Heppner gazette-times. (Heppner, Or.) 1925-current, October 11, 1945, Page 5, Image 5

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    Pomona Grange
Enjoys Treat of
Dextrose Candy
Morrow county Pomona met as
guests of Greenfield grange at
Boardman Saturday, Oct. 7.
Two guest speakers were Ronald
C. Smith, deputy of Washington
state grange, and Miss Grace Gade
ken, home demonstration agent for
Morrow county.
Miss Gdeken spoke on topics of
interest particularly to the home
economics department and announ
ced dates for near future demon
strations and conferences.
Smith has specialized in chemur
gy and is especially interested in
the development of glucose from
wheat grown in the northwest. Fol
lowing his discussion the audience
was delighted when delicious glu
cose candy was passed for their
The next Pomona meeting will be
held in the Lexington hall with
that grange as host. An officer from
the state grange will be invited to
install the officers and an invitation
sis being extended the subordinate
'granges to bring their officers to
Lexington and join in the installa
tion ceremonies.
Mrs. A. E. McFarland expressed
fcegret at leving the county soon.
Mrs. McFarland has served Morrow
county as master for ten years and
will be greatly missed.
Girl Scout troop II held a court
of awards at a recent meeting. At
this ceremony two Brownies, Eli
nor Rice and Patsy Peck, flew up
and received their Girl Scout pins
and the rank of Tenderfoot. The
following girls were awarded sec
ond class Girl Scout badges: Joan
Bothwell, Sally Cohn, Genevieve
Cox, Jo Jean Dix, Nancy Ferguson
and Gail House.
The rest of the time was spent in
singing, folk dancing, nd clay mo
deling. Troop II will meet at 2 p.
m. Sturday, Oct. 13, in the Metho
dist church basement.
S Sgt Orrin W. Bisbee, son of Mr.
and Mrs. L. E.. Bisbee of Heppner
has been discharged from the army
air forces. .Orrin joined the army
Oct. 7, 1942 at San Francisco and
was chief clerk in the administra
tive section of Headquarters Fourth
Air Force.
Mr. and Mrs. Fred Ross have
leased the restaurant at O'Donnell's
and just this week assumed man-
Heppner Gazette Times, October 1 1, 1945 5
agement. Mr. Ross has been em
ployed at the Heppner Lumber Co.
Mrs. John Hanna was rushed to
the hospital in Pendleton Sunday.
She had a severe nasal hemmorhage
and it was necessary to get her to
a hospital for blood transfusions.
She is reported much better today,
but is reported to be greatly im
proved at the present.
Mrs. Frank Rumble has been ill
at the family residence this week
Charles Ross, eldest son of Mr.
and Mrs. Fred Ross, tumbled down
nesday and injured his breast-bone
the steps at the school house Wed
on the corner of one of the cement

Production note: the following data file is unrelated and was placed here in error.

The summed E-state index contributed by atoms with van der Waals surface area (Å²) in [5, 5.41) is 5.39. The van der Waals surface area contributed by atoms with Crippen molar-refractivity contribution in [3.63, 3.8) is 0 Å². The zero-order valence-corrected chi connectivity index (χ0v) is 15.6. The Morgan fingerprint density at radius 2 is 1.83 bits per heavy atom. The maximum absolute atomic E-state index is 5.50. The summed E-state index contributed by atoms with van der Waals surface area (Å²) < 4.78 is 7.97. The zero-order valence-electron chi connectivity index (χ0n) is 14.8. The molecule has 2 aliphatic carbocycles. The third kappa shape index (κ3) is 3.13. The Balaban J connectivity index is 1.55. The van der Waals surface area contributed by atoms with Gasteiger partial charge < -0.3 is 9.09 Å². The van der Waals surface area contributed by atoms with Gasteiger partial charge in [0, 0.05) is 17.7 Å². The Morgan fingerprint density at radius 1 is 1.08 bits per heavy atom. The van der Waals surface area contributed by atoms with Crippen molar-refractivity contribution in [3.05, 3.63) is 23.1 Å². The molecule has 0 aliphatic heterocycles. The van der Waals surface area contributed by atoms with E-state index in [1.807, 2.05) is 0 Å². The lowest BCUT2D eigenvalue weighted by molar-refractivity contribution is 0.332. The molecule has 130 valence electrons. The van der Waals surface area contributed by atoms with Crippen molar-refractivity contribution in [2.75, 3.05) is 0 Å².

Stanley Minor and his uncle, C.
A. Minor are in the mountains for
a couple of weeks in search of a
deer. The men left Heppner Wed
nesday. Mrs. John Saager drove to Leba
non Wednesday to visit at the
home of her parents for a few days.
On her return she will stop in
Portland to do some buying for
their local drug store.
Ed Clark, in town Wednesday
from Ordnance where he is on the
munitions depot fire department,
stated that he got a deer and a 400
pound bear on a hunting trip in
the Susanville district. Although
the weather was quite warm he got
the meat home and is curing one of
the bear hams for future use.
Regular meeting of Ruth Chapter
No. 32, O. E. S. will be held this
Friday evening. There will be in
itiatory work.
In a letter to his mother, Mrs.
C. J. D. Bauman, Jackson Holt
stated that he called at the home
of Mrs. Lera Crwford in Berkeley,
Calif, to visit her and her son Cal
vin and found Lt. (jg) John Craw
ford there, he having just arrived
from duty in the Pacific.
Donald Rowe spent a few days in
Heppner visiting Rev and Mrs.
Noble and his little daughter. He
has received his discharge from the
coast artillery with which he served
33 months in the Pacific theater and
has gone to Portland to work.
Under new
Sunday Dinners
We serve the best
the market
at all times
MR, and MRS. C. E. LONG
jC, Owjt mm wwt
"t'm the kid from next door who's keeping watch
X over Germany. I'm a long way from home. I get
kind of low sometimes. But I'd get a lot lower if it weren't
for the U.S.O. Camp Shows."
Don't turn your back on me.
"I'm the widow down the street with two service stars
tn my window. Besides worrying about my boys overseas,
I've somehow got to give my other children the decent,
Jiealthy life they deserve. It would be pretty tough if it
weren't for my home-town relief agency."
Don't turn your back on me.
"I'm a merchant seaman. Fve hit some tough ports in
iny time, but nothing like the ratholes I've seen in the last
few years. But just making a port is okay when there's
Something there to remind me of home. Something like
the United Seamen's Service."
Don't turn your back on me.
"They call me a 'displaced person.' I guess that's Ameri
can for someone whose home is rubble, and whose family
has been worked to a tortured death in a Nazi sweatshop.
I hope Allied Relief gets around to me."
Don't turn your back on me.
The dollars you give to your Community War Fund help all
of these, and more. Your support of the War Fund sends Camp
Shows to those overseas; lifeblood supplies to war prisoners j;
relief and comfort to stricken civilians here and abroad.
Somewhere from the depths of spirit and pocketbook
Americans have met every appeal made so far in this war
We can't stop now. We can't turn our backs on human
Give generously. There was never a greater cause.
Community War Rind
Jackson Implement Company
Lexington, Oregon